11.01.2010 24 °C
We hit Rwanda at the perfect time.
The rains are just starting when we arrived - so we can hide in our nice dry house, rather than in our leaky tent. Last night it rained so hard all night that I couldn't sleep, thinking that our house was going to slide down the hill. Then this morning the first patient I saw broke his arm as his house did fall down in the rain overnight!
More importantly the country has just pulled itself out of one of the bloodiest civil wars in history and is making a huge effort to rebuild itself. There is such an incredible welcoming and positive vibe – even the genocidaires out and about working in padi fields and on building projects seem friendly! (genocidaires in pink, regular convicts in orange)
In addition Rwanda is changing from being Francophone to Anglophone. The Country joined the English speaking East African Community recently and The Commonwealth last week. The government has made a decree that all educated people should learn English over the next 3yrs, so there is a huge need for English teachers and the students are incredibly enthusiastic and excited to be taught by someone who's mother tongue is English.
Polly is a qualified 'English as a Foreign Language' teacher and has been loving teaching the teachers at the local 2ndry school, the hospital staff and some domestic staff. She is also home schooling the missionaries kids and trying to broaden the repertoire of the “English Choir” - which actually isn't very English and isn't very choir-like!!
Rob has been working in the hospital. Which has been a very positive experience.
Rob: The first thing that hit me as I walked through the wards is that there are empty beds and very few patients with HIV and TB. The Hospital I worked at in South Africa served a population half the size of Shyira's yet was probably 4x as busy. In SA HIV, TB and drug Resistant TB are spiralling out of control. The HIV problem seems to have been tackled aggressively by the Government here and, unlike SA, no sex before marriage and monogamous relationships seem the norm rather than the exception, consequently the prevalence of HIV here is 15x less than SA. Despite having a far lower GDP Rwanda has a better selection of Antiretroviral Drugs and people are started on treatment far earlier than SA which is great at both prolonging life for the HIV patients and preventing transmission (once someone is on Antiretrovirals they are far less contagious).
Of course another explanation of why Shyira is less busy is that it is perched upon a rather steep hill, there are no tarred roads for miles, no public transport to speak of and the ambulance service consists of a very bumpy, precarious ride in a wicker stretcher on the shoulders some of the local men up and down precipitous slopes, for a fee!
With the lack of HIV work here, the medicine has been rather more traditional 'Bush Dr' than it was in SA. With the patients presenting with surgical rather than medical problems. There are lots of conditions that are so easily preventable with better infrastucture and access to healthcare.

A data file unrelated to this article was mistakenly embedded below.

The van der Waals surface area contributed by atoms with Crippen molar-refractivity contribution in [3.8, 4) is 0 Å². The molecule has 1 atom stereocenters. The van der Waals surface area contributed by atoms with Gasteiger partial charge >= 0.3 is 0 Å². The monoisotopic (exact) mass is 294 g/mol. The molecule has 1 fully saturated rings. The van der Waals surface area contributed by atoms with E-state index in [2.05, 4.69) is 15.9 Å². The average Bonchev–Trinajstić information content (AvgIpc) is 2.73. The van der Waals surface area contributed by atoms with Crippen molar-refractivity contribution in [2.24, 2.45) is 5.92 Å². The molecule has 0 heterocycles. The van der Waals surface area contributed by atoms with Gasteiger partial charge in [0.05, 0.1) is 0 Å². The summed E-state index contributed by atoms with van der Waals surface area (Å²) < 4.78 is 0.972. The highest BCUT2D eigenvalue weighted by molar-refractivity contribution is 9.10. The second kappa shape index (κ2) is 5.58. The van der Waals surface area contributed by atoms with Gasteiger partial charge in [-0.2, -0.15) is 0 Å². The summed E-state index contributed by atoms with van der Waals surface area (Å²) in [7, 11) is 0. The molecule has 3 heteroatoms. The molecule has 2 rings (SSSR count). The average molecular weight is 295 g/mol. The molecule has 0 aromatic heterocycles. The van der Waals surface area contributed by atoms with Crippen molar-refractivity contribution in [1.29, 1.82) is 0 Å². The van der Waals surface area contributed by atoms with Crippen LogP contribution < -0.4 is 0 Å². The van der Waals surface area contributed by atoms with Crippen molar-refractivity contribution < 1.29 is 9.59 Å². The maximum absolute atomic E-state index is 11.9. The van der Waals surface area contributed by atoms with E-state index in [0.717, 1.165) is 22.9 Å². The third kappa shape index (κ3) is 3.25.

What happens if you wait 2 months before going to the doctor with an infected finger..
Shyira also supports 11 heath centres, each of these have full time staff but also need regular visits from the doctor. My clinic is called Jomba – meaning mountain, and for good reason. The hike is uphill all the way and takes 1 ½ hours if you are fit (as all Rwandans are!). The path ascends 850 vertical meters! It is the highlight of my week. Every Friday, leaving the hospital in the early morning mist and then an hour later looking out over the blanket of cloud to the volcanoes in the distance (but still only half way to clinic!):
Paediactrics is very different to what I am used to, HIV is vanishingly rare. Malnutrition, malaria, diarrhoea are the common killers – subsistence lifestyle is tough even when you live somewhere as lush and fertile as Rwanda. I always used to think that a life with no cars, no bills to pay, and no tesco – where all you have to worry about is growing enough food for the family and a little for market would be great, but here I see it is not as stress free as I once thought.
Of course, working in a resource poor country, it is easy to find areas in which with a little training and a small amount of cash mortality can be decreased. Rob had wanted to identify one such area that he could work on during our 3 months. And he found it – improving children's care by starting up a paediatric 'Critical Care Area'. This area would house seriously ill children and ensure the basics were done well and that oxygen could be administered – currently Shyira cannot supply oxygen to critically ill patients even though it owns 3 functional oxygen concentrators! The problem is that the solar electricity is only available in theatre (O.R.) and the admin block. This is now being routed down to a bay in the paeds ward which will allow this live saving gas to save lives – the little bay will be repainted, supplied with some basic equipment and called 'Paed Critical Care'!
As we are now stationary for a few months it gives a chance for visitors. Our first visitors arrived less than 24hrs after us. Chris and Jigs, great friends from SA, who have been travelling on a dirt bike and making small promo films for charities that need publicity – check out www.africauncut.co.za.
It was so fun to catch up and compare notes and get tips for our northward route especially as next week we will be back on the road and heading towards Uganda with our new friend Miriam and Pol's sister Beth!